Frequently Asked Questions about Resume with No Work Experience

  • I’m applying for my first job; should I use a resume template?

You should, indeed. Recruiters review hundreds of resumes each day, so using a professional template is a wonderful way to stand out from the competition. Making a good first impression will be greatly helped by a resume with a modern style. Are you unsure about how your CV should appear? Pick one of the resume templates offered by Zety to make organizing your format easier. Check out our team’s entry-level resume samples and student resume examples if you need some writing inspiration in the meantime. You may adapt the information created by professionals to your requirements and be prepared to apply in no time.

  • If I have no prior job experience, what should I include in the resume summary?

You can still develop a good CV profile even if you just graduated. While writing a summary for a resume without any experience isn’t precisely doable, you may create a resume objective—the profile of choice for recent graduates and job changers. Include instances of your successes and the academic projects you oversaw in two or three phrases. Also, state why you are applying to this specific organization and briefly describe your significant talents. A strong ending statement will draw recruiters’ attention and encourage them to extend an invitation to you for a job interview.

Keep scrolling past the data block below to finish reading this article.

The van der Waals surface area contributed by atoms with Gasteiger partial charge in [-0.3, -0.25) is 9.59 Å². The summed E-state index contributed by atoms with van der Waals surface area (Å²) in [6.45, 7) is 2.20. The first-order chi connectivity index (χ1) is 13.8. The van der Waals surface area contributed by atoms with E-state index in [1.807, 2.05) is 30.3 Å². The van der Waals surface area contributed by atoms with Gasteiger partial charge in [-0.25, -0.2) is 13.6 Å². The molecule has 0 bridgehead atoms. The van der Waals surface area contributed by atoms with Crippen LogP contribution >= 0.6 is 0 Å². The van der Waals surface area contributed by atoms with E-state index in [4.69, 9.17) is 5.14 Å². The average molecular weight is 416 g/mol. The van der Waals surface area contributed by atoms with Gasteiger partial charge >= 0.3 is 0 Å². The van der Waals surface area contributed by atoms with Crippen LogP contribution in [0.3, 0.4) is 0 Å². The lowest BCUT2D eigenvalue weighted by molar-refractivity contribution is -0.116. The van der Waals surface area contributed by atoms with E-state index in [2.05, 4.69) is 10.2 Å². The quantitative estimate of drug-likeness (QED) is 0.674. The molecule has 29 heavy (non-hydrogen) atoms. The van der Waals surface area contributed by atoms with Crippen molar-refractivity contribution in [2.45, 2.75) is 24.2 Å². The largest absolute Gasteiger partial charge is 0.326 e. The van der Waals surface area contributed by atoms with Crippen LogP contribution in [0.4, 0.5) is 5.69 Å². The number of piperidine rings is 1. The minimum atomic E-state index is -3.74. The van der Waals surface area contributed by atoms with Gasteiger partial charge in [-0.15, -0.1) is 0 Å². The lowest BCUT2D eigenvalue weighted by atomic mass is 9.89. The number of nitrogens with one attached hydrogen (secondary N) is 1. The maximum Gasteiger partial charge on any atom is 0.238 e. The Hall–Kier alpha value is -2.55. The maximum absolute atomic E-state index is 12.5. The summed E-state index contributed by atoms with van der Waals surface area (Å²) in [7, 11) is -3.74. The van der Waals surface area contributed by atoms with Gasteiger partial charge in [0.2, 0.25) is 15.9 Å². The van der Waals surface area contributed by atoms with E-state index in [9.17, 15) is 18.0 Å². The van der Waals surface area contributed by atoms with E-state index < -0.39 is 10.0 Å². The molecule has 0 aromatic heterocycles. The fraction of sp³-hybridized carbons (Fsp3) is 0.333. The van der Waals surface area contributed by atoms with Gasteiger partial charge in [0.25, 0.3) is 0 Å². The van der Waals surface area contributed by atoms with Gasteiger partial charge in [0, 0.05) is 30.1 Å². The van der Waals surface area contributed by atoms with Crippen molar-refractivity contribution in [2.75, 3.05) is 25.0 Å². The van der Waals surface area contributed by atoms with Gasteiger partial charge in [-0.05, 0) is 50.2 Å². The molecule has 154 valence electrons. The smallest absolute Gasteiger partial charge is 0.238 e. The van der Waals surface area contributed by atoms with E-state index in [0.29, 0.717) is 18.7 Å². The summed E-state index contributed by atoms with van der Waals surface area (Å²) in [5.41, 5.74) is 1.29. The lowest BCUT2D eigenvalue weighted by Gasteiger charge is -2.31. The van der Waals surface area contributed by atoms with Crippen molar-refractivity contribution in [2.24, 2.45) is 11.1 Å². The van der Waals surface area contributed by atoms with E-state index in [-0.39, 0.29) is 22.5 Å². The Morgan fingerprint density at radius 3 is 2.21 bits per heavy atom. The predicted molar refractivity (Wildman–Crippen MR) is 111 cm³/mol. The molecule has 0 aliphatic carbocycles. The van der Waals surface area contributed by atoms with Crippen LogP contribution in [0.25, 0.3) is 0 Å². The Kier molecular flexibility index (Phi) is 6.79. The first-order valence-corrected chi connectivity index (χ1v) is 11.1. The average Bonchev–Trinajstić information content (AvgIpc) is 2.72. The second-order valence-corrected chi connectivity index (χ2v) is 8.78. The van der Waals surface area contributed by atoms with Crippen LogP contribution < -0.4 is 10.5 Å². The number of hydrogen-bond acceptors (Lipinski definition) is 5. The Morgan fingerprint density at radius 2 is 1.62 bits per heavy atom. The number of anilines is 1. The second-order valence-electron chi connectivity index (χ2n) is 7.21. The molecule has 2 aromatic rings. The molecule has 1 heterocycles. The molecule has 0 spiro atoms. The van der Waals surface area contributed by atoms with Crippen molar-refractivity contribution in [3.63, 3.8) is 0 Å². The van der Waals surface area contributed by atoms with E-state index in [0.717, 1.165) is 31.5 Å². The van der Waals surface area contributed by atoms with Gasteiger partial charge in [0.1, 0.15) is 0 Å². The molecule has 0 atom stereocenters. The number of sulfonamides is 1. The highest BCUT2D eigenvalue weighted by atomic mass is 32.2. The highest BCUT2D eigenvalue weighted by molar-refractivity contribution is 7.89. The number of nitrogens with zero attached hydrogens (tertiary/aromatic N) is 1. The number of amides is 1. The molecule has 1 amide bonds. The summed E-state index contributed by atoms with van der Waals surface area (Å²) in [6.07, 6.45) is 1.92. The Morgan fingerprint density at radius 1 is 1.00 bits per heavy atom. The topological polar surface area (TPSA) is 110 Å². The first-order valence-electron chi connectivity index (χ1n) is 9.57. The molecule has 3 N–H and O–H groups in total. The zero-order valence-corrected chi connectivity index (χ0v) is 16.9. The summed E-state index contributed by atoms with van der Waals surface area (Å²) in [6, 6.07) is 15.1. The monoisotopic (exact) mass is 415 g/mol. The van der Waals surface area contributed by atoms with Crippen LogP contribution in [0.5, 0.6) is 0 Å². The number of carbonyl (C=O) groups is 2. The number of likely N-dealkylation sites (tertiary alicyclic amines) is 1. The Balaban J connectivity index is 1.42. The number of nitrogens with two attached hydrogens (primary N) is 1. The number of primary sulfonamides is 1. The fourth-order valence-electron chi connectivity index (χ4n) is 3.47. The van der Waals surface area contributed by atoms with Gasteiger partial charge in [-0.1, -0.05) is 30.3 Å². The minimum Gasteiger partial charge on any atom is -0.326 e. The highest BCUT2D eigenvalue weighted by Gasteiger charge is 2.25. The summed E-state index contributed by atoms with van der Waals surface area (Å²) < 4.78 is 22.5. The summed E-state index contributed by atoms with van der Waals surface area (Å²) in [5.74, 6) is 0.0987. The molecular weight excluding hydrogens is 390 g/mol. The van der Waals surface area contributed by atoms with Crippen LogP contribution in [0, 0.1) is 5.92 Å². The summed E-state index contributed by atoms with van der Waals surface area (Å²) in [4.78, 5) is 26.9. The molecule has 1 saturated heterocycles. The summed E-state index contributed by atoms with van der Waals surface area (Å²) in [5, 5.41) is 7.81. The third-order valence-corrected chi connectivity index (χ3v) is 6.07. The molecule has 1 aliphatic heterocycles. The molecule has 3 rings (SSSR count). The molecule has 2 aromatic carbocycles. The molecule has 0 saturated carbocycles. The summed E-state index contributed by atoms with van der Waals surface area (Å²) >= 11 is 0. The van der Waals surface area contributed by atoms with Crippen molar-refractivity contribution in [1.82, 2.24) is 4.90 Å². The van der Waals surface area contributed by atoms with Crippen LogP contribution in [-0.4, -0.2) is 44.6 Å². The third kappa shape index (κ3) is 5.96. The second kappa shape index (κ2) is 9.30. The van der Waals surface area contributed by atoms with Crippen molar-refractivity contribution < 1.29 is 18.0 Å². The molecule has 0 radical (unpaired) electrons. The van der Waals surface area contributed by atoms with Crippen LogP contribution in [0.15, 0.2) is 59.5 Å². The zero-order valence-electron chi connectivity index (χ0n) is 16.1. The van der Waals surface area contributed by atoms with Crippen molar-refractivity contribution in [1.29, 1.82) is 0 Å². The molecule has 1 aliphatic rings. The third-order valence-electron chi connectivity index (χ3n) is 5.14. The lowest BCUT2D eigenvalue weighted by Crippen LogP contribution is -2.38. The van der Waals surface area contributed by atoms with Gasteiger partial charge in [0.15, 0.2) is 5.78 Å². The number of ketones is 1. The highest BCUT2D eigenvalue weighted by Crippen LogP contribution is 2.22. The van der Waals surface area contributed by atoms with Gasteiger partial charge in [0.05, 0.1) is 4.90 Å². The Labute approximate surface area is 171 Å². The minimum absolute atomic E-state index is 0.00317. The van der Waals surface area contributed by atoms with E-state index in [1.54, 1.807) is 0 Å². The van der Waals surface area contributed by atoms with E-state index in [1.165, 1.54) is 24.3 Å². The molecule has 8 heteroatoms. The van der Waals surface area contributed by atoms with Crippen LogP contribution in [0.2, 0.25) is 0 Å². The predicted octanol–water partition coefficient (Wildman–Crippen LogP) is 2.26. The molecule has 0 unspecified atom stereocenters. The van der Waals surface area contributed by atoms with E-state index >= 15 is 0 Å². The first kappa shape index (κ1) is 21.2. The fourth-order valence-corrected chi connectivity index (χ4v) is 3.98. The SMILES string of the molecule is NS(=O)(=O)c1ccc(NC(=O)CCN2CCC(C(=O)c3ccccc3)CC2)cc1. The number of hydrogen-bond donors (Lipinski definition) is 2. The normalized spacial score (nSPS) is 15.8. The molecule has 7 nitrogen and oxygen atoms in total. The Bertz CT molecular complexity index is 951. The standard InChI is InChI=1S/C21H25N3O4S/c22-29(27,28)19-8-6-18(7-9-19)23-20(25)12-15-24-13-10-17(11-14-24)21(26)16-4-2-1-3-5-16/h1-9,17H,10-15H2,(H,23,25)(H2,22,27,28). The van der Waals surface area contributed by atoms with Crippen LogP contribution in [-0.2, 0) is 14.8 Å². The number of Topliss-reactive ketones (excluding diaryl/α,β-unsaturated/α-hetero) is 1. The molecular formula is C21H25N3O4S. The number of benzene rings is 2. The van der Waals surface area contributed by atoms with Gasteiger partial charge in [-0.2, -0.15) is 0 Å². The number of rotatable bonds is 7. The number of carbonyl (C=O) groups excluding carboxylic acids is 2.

• How should my degree be included on a resume?

The strongest component of your CV will probably be your academic background if you have no work experience. Take the following actions to correctly mention your degree on your resume:

  1. Make a section on your CV for schooling.
  2. You will already be bypassing the job experience part if you have no experience at all. The schooling part should be placed before the job experience portion if you have some professional experience. Your job history will come first as you acquire experience.
  3. Only the most advanced level of schooling should be listed. List your educational levels in reverse chronological order if you need to mention more than one, such as if you are currently pursuing a degree (read more about resume order of jobs and experience).